The two Councils could not agree on the spiny dogfish trip limit for 2014-2015. The Mid-Atlantic Fishery Management Council recommended the status quo trip limit (4,000 lb (1,814 kg)), and the New England Fishery Management Council recommended no limits on the possession of spiny dogfish (due in part to significant under-harvest of the spiny dogfish quotas in recent years). Under the FMP, when the two Councils recommend different specification measures, NMFS has the discretion to implement any measure not specifically rejected by both Councils. In this case, NMFS may implement whatever trip limit is deemed the most appropriate based upon the advice of the Councils and public comments. In acknowledgement of the concerns of both Councils, as well as the input of the public, NMFS is implementing a modest increase in the spiny dogfish trip limit. The increase to 5,000 lb (2,268 kg) is expected to increase opportunities to land the abundant spiny dogfish resource without resulting in additional market instability or other potential economic impacts.

NMFS has approved and implemented Amendment 3 to the Spiny Dogfish FMP (July 15, 2014; 79 FR 41141), which becomes effective on August 14, 2014. Amendment 3 implemented an RSA program for the Spiny Dogfish FMP, in which up to 3 percent of the commercial quota may be set aside to support scientific research. Under the specifications implemented in this rule, the maximum available RSA amounts are 1.470 million lb (667 mt) for 2014, and 1.519 million lb (689 mt) for 2015. A total of 250,000 lb (113 mt) of spiny dogfish RSA has been awarded for 2014, leaving 48.787 million lb (22,129 mt) for the final 2014 commercial quota. Assuming the maximum available amount of RSA is awarded in 2015, the final commercial quota would be 49.093 million lb (22,268 mt). However, any unused portion of the 2015 spiny dogfish RSA will be reallocated to the 2015 commercial quota. Additionally, Amendment 3 removed the seasonal allocation of the spiny dogfish commercial quota. Therefore, these final specifications will apply to the spiny dogfish fishery on an annual, coastwide basis. However, the regional and state-by-state allocation of the spiny dogfish quota by the Commission may still affect Federal spiny dogfish vessels.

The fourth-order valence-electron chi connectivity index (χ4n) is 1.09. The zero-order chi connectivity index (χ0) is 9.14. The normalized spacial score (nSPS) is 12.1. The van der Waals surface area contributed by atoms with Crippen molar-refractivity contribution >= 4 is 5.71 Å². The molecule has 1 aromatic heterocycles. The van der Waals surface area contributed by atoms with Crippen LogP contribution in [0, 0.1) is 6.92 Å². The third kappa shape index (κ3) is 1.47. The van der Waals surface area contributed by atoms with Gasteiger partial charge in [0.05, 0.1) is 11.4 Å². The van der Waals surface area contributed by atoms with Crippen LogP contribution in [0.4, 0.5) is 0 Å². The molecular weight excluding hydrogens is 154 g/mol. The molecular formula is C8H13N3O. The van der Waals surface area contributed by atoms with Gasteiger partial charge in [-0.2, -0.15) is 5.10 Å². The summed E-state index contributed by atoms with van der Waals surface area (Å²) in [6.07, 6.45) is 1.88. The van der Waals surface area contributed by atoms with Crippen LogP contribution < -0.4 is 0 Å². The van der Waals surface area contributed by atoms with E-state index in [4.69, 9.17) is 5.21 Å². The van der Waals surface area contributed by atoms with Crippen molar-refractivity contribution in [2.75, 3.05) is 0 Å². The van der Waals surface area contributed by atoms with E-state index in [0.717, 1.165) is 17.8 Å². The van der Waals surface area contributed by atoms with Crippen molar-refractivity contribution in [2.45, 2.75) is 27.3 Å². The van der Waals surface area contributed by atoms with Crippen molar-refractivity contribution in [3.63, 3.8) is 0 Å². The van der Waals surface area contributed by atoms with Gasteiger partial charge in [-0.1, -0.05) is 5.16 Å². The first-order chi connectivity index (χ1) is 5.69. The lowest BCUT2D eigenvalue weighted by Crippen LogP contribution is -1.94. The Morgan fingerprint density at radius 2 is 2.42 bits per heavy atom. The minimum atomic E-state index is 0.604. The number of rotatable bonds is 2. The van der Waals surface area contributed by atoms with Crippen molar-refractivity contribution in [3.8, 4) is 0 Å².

Comments and Responses

A total of 29 comments were received on the proposed rule from 22 individuals (predominantly fishermen from Massachusetts), 3 fishing industry organizations, 3 state agencies (Maine Department of Marine Resources, Massachusetts Division of Marine Fisheries, and the Rhode Island Start Printed Page 46377Department of Environmental Management), and the Mid-Atlantic Fishery Management Council. All but one comment focused on the spiny dogfish trip limit and rationale for the preferred limit. Some supported the proposed rule, including the proposed unlimited possession measure. Others opposed unlimited possession of spiny dogfish, and stated preferences for the status quo (4,000-lb (1,182-kg) trip limit). Four commenters favored a slight increase in the spiny dogfish trip limit (e.g., 5,000 lb (2,268 kg)), but also opposed unlimited possession. Finally, one commenter expressed general opposition to the proposed specifications, but did not identify a preferred quota or trip limit. This section summarizes the principle comments contained in the individual comment letters that pertained to the proposed rule and NMFS' response to those comments.

Comment 1: Some commenters expressed support for the proposed specifications, including unlimited possession of spiny dogfish. They argued that spiny dogfish are over-abundant, and since the fishery has been under-harvesting its quotas in recent years (e.g., only 39 percent of the quota was landed in 2013), possession limits are not necessary. They also argued that unlimited possession in Federal waters would provide the states with more flexibility to tailor spiny dogfish management measures to the needs of their particular states.